An Analysis of the Labor Market for Uber's Driver-Partners in the United States

36 Pages Posted: 21 Nov 2016

See all articles by Jonathan Hall

Jonathan Hall

Uber Technologies Inc.

Alan B. Krueger

Princeton University - Industrial Relations Section; National Bureau of Economic Research (NBER); IZA Institute of Labor Economics

Date Written: November 2016

Abstract

Uber, the ride-sharing company launched in 2010, has grown at an exponential rate. This paper provides the first comprehensive analysis of the labor market for Uber’s driver-partners, based on both survey and administrative data. Drivers who partner with Uber appear to be attracted to the platform largely because of the flexibility it offers, the level of compensation, and the fact that earnings per hour do not vary much with the number of hours worked. Uber’s driver-partners are more similar in terms of their age and education to the general workforce than to taxi drivers and chauffeurs. Most of Uber’s driver-partners had full- or part-time employment prior to joining Uber, and many continued in those positions after starting to drive with the Uber platform, which makes the flexibility to set their own hours all the more valuable. Uber’s driver-partners also often cited the desire to smooth fluctuations in their income as a reason for partnering with Uber.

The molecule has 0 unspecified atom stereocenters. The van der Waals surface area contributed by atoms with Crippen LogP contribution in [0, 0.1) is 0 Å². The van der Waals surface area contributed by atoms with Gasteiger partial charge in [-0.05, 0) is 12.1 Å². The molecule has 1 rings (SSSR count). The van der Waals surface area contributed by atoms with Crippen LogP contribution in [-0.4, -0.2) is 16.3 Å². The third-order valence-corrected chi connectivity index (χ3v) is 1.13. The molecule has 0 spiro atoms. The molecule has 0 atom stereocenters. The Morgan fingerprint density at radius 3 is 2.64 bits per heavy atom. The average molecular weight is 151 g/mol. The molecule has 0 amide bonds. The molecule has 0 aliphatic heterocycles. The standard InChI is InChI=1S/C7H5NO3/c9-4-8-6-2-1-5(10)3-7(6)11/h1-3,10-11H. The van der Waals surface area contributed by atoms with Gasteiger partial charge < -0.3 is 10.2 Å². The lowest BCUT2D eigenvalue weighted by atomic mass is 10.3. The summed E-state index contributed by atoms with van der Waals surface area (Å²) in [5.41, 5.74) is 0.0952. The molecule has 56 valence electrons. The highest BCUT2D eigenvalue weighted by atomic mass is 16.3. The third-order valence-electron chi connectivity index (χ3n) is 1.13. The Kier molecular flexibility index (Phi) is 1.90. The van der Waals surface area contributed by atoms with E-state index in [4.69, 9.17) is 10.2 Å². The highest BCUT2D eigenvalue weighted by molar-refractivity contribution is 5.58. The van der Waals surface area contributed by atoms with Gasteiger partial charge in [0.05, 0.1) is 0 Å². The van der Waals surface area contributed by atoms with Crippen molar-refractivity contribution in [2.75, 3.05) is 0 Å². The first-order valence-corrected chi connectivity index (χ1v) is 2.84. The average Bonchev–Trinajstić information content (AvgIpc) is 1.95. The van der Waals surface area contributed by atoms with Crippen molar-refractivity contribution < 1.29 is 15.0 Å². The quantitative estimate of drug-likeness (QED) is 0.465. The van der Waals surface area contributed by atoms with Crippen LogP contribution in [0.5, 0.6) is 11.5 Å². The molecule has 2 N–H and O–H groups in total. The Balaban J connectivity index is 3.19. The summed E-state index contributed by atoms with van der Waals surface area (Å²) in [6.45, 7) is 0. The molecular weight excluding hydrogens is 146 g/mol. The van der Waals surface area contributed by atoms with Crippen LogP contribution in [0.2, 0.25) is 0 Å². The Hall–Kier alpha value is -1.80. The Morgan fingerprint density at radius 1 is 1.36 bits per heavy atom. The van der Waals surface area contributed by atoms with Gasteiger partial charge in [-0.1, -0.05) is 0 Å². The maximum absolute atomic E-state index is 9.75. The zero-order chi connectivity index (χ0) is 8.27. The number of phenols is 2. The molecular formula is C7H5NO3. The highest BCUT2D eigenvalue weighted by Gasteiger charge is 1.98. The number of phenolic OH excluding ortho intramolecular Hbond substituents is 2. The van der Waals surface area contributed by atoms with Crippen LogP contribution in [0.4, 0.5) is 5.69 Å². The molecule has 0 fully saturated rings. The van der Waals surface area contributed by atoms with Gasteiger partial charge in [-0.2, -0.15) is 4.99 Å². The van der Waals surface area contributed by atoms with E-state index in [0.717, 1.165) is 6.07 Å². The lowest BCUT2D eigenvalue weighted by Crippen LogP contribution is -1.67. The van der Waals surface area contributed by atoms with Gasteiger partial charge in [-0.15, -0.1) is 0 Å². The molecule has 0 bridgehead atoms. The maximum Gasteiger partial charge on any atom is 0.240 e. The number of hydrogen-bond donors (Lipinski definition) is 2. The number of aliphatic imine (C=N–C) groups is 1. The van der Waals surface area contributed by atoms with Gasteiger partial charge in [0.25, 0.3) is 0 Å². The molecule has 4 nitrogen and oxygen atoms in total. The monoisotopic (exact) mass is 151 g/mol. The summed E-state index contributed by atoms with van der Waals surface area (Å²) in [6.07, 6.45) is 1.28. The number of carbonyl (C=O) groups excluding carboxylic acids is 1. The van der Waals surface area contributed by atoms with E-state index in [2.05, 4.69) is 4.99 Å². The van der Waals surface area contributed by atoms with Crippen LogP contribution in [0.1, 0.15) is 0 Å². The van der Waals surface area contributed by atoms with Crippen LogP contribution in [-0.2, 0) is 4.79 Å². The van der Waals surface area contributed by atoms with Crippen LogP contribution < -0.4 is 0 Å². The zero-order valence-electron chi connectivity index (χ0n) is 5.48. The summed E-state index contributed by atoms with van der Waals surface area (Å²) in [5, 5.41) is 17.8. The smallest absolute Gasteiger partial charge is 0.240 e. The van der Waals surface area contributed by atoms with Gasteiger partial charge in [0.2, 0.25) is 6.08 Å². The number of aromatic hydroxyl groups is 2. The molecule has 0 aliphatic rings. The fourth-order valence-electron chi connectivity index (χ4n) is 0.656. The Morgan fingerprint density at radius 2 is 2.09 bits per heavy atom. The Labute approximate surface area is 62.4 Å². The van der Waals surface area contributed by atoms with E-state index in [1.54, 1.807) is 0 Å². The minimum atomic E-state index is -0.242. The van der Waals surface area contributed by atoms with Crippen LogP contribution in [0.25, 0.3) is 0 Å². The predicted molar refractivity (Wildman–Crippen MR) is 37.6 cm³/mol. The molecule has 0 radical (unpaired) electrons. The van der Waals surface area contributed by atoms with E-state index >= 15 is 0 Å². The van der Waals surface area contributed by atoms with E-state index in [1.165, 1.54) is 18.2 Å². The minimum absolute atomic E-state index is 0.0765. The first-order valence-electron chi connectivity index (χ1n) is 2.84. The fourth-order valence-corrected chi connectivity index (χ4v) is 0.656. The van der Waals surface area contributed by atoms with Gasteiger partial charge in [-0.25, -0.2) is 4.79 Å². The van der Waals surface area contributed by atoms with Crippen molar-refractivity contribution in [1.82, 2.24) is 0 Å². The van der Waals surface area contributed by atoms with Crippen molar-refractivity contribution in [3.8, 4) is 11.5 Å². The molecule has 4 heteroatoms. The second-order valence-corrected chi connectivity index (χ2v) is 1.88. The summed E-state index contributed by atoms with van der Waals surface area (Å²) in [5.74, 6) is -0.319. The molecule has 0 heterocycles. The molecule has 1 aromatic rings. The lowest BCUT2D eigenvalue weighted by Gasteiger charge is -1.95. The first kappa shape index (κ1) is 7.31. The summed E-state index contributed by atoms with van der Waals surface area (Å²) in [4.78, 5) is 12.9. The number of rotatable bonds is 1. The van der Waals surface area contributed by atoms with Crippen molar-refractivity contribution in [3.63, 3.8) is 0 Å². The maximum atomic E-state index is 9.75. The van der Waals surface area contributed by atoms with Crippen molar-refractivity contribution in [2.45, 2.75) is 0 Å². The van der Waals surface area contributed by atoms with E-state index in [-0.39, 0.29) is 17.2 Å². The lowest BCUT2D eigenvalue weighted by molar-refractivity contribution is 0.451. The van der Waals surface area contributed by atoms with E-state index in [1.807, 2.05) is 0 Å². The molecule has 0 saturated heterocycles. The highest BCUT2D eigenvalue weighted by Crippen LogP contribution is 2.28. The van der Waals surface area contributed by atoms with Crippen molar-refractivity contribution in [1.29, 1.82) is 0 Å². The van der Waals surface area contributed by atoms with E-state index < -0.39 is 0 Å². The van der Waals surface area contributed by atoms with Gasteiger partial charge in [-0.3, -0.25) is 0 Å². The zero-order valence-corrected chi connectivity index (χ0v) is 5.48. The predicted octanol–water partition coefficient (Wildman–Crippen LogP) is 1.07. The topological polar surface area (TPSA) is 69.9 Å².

Suggested Citation

Hall, Jonathan and Krueger, Alan B., An Analysis of the Labor Market for Uber's Driver-Partners in the United States (November 2016). NBER Working Paper No. w22843. Available at SSRN: https://ssrn.com/abstract=2873316

Jonathan Hall (Contact Author)

Uber Technologies Inc. ( email )

1455 Market St
San Francisco, CA 94103-1331
United States

Alan B. Krueger

Princeton University - Industrial Relations Section ( email )

Princeton, NJ 08544-2098
United States
609-258-4046 (Phone)
609-258-2907 (Fax)

National Bureau of Economic Research (NBER)

1050 Massachusetts Avenue
Cambridge, MA 02138
United States

IZA Institute of Labor Economics

P.O. Box 7240
Bonn, D-53072
Germany

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